Teaching Tools

As an educator, I enjoy making use of tools that enhance student experience, as well as simplify instructional tasks. Some of these tools are not always easily available, or do not provide all the flexibility I hope to achieve. In such cases, I have had the opportunity to either develop my own tools, or to collaborate in the development of existing platforms.

PrairieLearn Collaboration

PrairieLearn is an open source platform for creating homeworks and tests based on mastery learning, developed at the University of Illinois at Urbana-Champain (UIUC). It allows questions to be written using arbitrary HTML/JavaScript, thus enabling very powerful questions that can randomize and autograde themselves, and can access client- and server-side libraries to handle tasks such as graphical drawing, symbolic algebra, and student code compilation and execution.

As a collaborator to PrairieLearn, I have been able to engage in multiple initiatives, including (but not limited to):

As an instructor, I have also used PrairieLearn in my own classes, often experimenting with new and improved question styles. A demo course is available with some examples of questions I created is available here. This demo course requires login with UBC credentials or a Google account.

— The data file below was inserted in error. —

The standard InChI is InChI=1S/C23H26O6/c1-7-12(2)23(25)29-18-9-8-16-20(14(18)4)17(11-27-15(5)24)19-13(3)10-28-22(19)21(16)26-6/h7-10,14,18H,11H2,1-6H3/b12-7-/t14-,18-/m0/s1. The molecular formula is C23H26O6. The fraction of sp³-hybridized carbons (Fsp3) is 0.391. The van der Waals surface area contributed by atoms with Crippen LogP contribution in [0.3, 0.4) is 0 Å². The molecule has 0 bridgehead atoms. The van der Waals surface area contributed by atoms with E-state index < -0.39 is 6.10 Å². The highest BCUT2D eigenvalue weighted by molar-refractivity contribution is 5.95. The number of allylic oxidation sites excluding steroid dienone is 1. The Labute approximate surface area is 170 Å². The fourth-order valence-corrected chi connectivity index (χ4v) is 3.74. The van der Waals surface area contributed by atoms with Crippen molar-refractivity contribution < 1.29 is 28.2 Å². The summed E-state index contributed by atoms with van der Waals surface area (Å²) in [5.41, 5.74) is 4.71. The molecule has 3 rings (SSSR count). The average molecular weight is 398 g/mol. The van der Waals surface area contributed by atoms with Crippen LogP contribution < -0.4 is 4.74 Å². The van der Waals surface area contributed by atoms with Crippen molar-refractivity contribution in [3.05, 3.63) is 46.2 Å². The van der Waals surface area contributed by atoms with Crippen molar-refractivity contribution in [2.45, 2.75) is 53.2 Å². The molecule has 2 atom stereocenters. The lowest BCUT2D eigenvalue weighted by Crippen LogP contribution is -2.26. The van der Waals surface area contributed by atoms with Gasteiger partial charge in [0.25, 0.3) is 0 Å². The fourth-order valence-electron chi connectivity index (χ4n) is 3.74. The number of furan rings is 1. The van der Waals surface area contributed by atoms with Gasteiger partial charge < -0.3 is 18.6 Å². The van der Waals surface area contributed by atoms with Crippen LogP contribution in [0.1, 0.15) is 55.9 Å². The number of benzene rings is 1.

CPU Simulator


For courses involving Computer Architecture concepts, I have created a simulator using HTML and JavaScript. This simulator is based on y86-64, a subset of the x86-64 Instruction Set Architecture (ISA) created by Randal Bryant and David O'Hallaron for their textbook on Computer Systems. The simulator is built so that other ISAs can also be built as additional modules (some of these modules are available in very early stages, but are not in a production-level quality yet).

The simulator provides students with the ability to write Assembly code directly or to load an existing Assembly file. It has support for multiple implementations of the same ISA (e.g., sequential execution, pipelining, hazard control, etc.). It also has support for multiple levels of set-associative cache with configurable settings and policies.

Canvas Tools

As instructors we sometimes need to interact with multiple platforms to reach specific teaching goals. Although it is often useful to rely on LMS platforms like Canvas to centralize access to course material, some of its features are not always suitable for some of our needs. Additional tools like PrairieLearn (above), Gradescope or even internal scripts are needed to fill those gaps.

By using the Canvas API, I have been able to create scripts that allow instructors to transfer information between Canvas and other platforms. These tools are available in https://github.com/ubc-cpsc/canvasgrading, and have been used by several instructors. Some useful scripts include: